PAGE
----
September 2015
Issue Map
The Public Manager

Cutting Through Government Complexity

Thursday, September 10, 2015

"Modern American government has evolved into the most complex societal enterprise in the history of mankind," writes John Bernard. There are 22 million government employees; 89,004 unique government entities; and an infinite number of federal laws and regulations (with thousands more being added each year) that no reliable source can begin to count. The U.S. government is indeed a "monster of complexity."


In Government That Works, Bernard shows how a lean management approach can be applied to government, in which every employee—no matter his or her level—is responsible for identifying and eliminating anything that does not add value to citizens.

Stripped to its bones, Bernard's plan looks like this:

  • listen to customers and employees
  • collect and analyze accurate data
  • set goals for improved performance
  • measure progress toward those goals—and make the whole process transparent to the public.

But the plan only works if individual employees are empowered to enact solutions that reintroduce simplicity to government. "People want to solve problems with grit and imagination," Bernard writes. Inefficient processes (and being powerless to fix them) result in low employee morale and high turnover, which contribute to overall ineffectiveness.
Bernard blames government inefficiency and waste on a very primal element: fear. Fear of being exploited, fear of repercussions for overstepping one's boundaries, fear of negative exposure by the media. In chapter 2, Bernard quickly sketches the evolution of government complexity—a picture that will be instantly familiar to any longtime government employee. Then, using several case studies of government organizations, he shows how transparency and accountability (and a shift in focus from process to results) can make drastic improvements to our current systems.

For example, Bernard shows how Washington Governor Jay Inslee and his team implemented Results Washington when Inslee took office. The initiative was designed to help Washington's government drive more and better results. The steps involved identifying strategic goals, establishing teams around those goals, building "goal maps," and scheduling periodic meetings with the governor to review progress.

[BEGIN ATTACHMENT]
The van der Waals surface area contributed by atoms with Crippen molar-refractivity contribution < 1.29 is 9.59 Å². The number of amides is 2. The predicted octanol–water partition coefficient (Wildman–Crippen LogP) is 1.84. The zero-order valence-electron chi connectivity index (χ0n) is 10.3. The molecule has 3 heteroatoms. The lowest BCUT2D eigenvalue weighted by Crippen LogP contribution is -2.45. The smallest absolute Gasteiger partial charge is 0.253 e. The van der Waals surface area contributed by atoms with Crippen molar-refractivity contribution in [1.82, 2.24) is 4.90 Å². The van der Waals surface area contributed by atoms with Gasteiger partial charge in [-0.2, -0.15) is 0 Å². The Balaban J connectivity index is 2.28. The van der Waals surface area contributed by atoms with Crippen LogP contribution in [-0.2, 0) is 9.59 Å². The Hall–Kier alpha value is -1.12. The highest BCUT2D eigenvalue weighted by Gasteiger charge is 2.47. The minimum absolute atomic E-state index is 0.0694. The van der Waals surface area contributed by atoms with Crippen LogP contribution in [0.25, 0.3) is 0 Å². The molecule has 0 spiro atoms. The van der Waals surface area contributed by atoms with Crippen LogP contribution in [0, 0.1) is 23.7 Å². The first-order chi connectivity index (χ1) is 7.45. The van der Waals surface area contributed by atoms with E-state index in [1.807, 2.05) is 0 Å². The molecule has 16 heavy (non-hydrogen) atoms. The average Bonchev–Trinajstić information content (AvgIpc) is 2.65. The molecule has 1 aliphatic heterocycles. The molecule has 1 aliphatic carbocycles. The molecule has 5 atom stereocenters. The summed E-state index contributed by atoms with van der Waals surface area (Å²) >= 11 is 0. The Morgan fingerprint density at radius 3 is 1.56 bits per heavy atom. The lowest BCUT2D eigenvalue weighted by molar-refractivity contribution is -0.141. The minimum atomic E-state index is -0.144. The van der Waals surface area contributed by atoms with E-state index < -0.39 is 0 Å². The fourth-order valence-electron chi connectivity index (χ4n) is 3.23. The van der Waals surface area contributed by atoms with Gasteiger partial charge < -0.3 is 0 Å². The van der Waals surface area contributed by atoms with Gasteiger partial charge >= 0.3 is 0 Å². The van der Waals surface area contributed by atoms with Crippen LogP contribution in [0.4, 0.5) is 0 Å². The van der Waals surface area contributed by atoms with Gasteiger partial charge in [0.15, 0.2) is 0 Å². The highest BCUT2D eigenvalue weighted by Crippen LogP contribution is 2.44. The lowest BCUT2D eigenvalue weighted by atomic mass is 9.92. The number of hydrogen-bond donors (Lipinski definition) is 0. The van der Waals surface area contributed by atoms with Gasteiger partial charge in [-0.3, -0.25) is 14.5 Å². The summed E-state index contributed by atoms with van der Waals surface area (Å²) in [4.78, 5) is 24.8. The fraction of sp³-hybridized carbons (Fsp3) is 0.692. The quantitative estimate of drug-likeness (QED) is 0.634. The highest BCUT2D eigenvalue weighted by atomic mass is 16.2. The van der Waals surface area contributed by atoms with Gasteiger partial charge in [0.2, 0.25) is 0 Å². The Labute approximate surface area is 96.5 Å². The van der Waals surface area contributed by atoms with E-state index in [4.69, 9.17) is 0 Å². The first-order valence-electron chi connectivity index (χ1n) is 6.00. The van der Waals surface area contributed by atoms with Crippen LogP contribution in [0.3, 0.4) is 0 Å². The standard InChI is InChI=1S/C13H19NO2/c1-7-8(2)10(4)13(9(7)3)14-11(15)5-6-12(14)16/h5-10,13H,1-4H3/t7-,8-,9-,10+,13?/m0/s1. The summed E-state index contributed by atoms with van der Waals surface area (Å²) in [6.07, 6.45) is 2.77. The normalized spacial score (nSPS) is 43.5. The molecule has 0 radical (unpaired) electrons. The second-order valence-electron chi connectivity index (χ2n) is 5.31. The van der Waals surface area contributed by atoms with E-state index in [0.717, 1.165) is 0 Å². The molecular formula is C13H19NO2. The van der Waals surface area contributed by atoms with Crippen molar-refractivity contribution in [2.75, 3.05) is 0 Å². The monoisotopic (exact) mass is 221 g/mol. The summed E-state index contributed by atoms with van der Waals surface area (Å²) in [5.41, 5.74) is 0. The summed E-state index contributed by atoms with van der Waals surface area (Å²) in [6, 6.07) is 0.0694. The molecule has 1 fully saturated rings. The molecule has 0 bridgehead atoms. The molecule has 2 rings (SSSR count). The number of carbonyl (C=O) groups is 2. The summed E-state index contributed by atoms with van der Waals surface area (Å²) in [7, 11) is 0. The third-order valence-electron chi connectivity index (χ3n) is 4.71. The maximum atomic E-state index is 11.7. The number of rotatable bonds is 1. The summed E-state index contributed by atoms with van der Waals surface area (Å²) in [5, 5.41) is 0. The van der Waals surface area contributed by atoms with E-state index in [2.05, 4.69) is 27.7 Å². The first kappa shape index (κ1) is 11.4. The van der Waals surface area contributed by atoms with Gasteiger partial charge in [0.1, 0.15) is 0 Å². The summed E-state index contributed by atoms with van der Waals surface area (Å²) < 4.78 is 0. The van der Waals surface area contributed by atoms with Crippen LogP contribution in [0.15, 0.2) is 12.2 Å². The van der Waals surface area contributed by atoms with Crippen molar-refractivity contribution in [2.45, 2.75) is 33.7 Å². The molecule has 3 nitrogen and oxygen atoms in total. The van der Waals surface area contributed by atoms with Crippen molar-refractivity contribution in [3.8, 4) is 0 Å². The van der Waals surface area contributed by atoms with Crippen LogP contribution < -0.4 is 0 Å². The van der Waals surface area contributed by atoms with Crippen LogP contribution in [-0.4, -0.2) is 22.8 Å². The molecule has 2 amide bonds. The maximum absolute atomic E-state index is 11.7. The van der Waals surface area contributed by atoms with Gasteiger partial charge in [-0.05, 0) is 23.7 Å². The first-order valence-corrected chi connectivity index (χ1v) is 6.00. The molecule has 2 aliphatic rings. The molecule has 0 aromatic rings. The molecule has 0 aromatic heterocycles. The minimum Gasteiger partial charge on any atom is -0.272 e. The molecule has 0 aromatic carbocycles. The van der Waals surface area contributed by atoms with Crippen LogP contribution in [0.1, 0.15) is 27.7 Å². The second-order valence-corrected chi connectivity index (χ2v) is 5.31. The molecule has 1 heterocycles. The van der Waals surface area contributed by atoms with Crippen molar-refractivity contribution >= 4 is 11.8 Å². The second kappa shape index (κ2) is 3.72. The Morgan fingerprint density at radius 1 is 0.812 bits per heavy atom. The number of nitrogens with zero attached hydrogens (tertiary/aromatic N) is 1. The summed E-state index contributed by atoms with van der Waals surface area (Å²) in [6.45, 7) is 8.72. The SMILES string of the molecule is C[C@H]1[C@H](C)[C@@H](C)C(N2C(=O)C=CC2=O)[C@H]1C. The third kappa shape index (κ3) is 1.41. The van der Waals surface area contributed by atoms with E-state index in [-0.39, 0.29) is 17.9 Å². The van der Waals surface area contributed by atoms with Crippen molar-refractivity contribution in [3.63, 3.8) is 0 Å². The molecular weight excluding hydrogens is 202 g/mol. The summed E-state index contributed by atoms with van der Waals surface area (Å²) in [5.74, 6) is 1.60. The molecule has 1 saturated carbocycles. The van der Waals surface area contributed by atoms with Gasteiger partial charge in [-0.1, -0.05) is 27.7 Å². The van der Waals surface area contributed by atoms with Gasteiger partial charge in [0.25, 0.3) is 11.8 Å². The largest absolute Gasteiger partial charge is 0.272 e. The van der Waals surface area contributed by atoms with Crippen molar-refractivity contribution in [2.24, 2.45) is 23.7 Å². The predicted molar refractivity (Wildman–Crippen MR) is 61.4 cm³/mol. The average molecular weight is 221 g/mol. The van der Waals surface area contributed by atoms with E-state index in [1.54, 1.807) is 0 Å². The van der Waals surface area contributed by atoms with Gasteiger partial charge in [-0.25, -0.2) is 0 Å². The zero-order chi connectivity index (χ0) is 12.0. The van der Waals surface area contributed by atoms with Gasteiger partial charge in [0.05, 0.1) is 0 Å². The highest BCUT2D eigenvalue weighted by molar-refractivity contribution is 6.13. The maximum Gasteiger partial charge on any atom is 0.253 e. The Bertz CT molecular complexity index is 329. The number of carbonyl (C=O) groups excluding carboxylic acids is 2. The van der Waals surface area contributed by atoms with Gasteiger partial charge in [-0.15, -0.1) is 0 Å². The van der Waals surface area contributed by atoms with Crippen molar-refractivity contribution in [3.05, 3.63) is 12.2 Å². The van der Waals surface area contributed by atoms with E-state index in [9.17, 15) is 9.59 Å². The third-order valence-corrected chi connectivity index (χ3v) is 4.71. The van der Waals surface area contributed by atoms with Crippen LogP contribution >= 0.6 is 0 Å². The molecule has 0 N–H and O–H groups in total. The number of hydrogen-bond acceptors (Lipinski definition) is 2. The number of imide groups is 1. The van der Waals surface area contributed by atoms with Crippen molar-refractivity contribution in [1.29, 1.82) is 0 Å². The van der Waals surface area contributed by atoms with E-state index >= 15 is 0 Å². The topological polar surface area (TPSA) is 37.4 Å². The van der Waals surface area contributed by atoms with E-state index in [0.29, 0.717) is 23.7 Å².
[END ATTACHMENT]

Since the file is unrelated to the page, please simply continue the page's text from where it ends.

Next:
Bernard emphasizes the importance of accountability tools, such as goal maps, dashboards, and scorecards, in results-driven government. The book includes a "Fundamentals Map" created by the Oregon Youth Authority that clearly shows the agency's mission and goals, as well as how each employee is accountable for achieving those goals. The map cuts through the complexity typical of government agencies, keeping everyone focused on the most important tasks.


Also discussed are the scorecards used by Maryland's government to measure progress toward the state's goals, and dashboards used by organizations such as the City of Seattle and the Texas Education Agency to capture and make sense of relevant data.

Finally, the last few chapters focus on what individual government employees can start doing today to introduce more simplicity, accountability, and transparency in their agencies. For employees frustrated with the complexity and senselessness that often plagues our government, Government That Works is an empowering, valuable read.

About the Author

Stephanie Castellano is a former writer/editor for the Association for Talent Development (ATD). She is now a freelance writer based in Alexandria, Virginia.

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